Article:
Thrombosis. Derangement of the circulatory apparatus causing coagulation of some of the contained blood. It may lie simply pressure on a blood-vessel, or an inflammation of a vein. The symptoms are more frequently observed in the veins, where the resulting clot may be large enough to prevent the •flow of blood through the vessel. This condition is sometimes sought, as in the operation of ligation for hemorrhoids. Frequently a part of a clot or a smaller clot is washed away and carried to another part of the body, eventually plugging the lumen of another blood-vessel. This migrating thrombus is called an embolus, and the resulting disease Embolism (q.v.).

Throop, Enos Thompson, 1784-1874. Gov. of N. Y. 182933—His nephew, Montgomery Hunt, b.1827. pub. Revised Statutes of N. Y., 1878, and Code of Civil Procedure, 1880.

Throw. Amount of vertical displacement when rocks are faulted.

Throw of Switch. Distance the movable rail of a switch can be displaced horizontally by reversing the lever.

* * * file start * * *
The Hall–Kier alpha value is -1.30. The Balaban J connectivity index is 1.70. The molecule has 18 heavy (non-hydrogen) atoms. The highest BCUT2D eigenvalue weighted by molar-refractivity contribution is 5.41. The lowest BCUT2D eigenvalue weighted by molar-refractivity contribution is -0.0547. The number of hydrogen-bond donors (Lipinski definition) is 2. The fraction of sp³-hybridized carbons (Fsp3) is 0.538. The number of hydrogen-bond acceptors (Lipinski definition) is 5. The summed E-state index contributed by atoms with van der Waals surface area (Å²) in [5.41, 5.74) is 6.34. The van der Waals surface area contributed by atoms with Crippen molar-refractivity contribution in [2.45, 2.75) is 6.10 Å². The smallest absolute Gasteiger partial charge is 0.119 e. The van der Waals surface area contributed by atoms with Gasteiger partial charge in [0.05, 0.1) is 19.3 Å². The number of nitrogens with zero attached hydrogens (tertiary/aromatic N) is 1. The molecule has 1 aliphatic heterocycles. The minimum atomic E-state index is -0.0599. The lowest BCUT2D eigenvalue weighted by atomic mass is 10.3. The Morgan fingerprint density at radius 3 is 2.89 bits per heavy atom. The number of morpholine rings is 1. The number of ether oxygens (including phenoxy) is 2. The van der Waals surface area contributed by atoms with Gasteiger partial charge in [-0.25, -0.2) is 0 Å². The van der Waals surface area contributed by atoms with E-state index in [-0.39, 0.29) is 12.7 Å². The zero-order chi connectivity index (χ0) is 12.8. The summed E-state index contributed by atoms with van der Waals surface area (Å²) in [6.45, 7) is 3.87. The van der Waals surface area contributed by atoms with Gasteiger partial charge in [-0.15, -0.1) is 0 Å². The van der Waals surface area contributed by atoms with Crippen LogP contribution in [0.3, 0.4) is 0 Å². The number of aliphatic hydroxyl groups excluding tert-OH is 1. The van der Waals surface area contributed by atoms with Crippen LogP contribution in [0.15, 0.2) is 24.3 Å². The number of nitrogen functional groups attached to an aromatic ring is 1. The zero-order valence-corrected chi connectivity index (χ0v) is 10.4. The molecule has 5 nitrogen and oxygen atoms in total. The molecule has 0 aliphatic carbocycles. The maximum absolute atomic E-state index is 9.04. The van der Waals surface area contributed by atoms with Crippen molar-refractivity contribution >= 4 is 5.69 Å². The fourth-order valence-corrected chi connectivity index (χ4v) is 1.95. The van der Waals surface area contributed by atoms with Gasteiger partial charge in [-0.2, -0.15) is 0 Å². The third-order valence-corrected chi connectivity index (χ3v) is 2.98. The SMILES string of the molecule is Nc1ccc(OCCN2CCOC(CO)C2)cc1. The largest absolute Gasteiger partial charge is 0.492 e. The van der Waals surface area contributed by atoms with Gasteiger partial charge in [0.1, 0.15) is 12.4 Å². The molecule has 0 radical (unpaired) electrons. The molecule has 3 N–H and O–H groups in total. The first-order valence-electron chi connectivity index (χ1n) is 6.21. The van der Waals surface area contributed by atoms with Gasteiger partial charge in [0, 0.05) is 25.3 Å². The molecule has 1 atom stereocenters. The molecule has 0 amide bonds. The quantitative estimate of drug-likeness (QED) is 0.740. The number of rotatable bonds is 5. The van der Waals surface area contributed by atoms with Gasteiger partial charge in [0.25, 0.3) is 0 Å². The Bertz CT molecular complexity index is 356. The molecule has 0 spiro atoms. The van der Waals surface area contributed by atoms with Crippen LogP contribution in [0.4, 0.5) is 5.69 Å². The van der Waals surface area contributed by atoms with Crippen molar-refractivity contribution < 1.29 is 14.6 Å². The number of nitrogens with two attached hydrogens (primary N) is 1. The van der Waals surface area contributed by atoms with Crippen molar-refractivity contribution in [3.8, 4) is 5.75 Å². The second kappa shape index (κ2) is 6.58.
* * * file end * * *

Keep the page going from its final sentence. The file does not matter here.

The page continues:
Thrush. One of the inflammatory diseases of the mouth, characterized by the appearance of a number of small, whitish points, afterward coalescing forming patches that resemble curd-like masses. These may eventually turn brown. It is a <lisease of childhood and lasts from two to three weeks, usually accompanied by some constitutional disturbances. It is due to the presence of a fungus, whence its scientific name, mycotic stomatitis. The precise species is not determined, but it is, probably, the oidium albicans. It is not dangerous unless the patient be otherwise much debilitated.

Thrush. Some members of genus Seiurus. of family Mniotiltidcp. The "wood-warblers" are known as Thrushes, e.g., the

Water Thrush and the Golden Crowned Thrush; but true Thrushes include the family Turdidoe, universally distributed; being found • ■ven on oceanic islands. They are most numerous in the Old World, including Old-World Warblers. Tailor-birds, Nightingales, the Ring Ouzel, Mistletoe Thrush, etc. In England the Song Thrush is famed as the rival of the Nightingale. In America the Thrushes are related to the Flycatchers and Blue-birds. The American Robin (Red-breast) is


Missel Thrush (Turdus viscivorus).

n member of the Thrush family, as is also the Oregon Robin. -See Dentirostres, Wilson's Thrush, and Wood Thrush.

Thrust. 1. Outward push of a rafter or arch against a wall or abutment. It increases as the rise of the rafter or arch decreases. 2. In Mining, movement in the floor of a mine, caused by weight of overlying rock; practically synonymous with Creep (q.v.).

Thrust-Bearing. Form of bearing for the last length of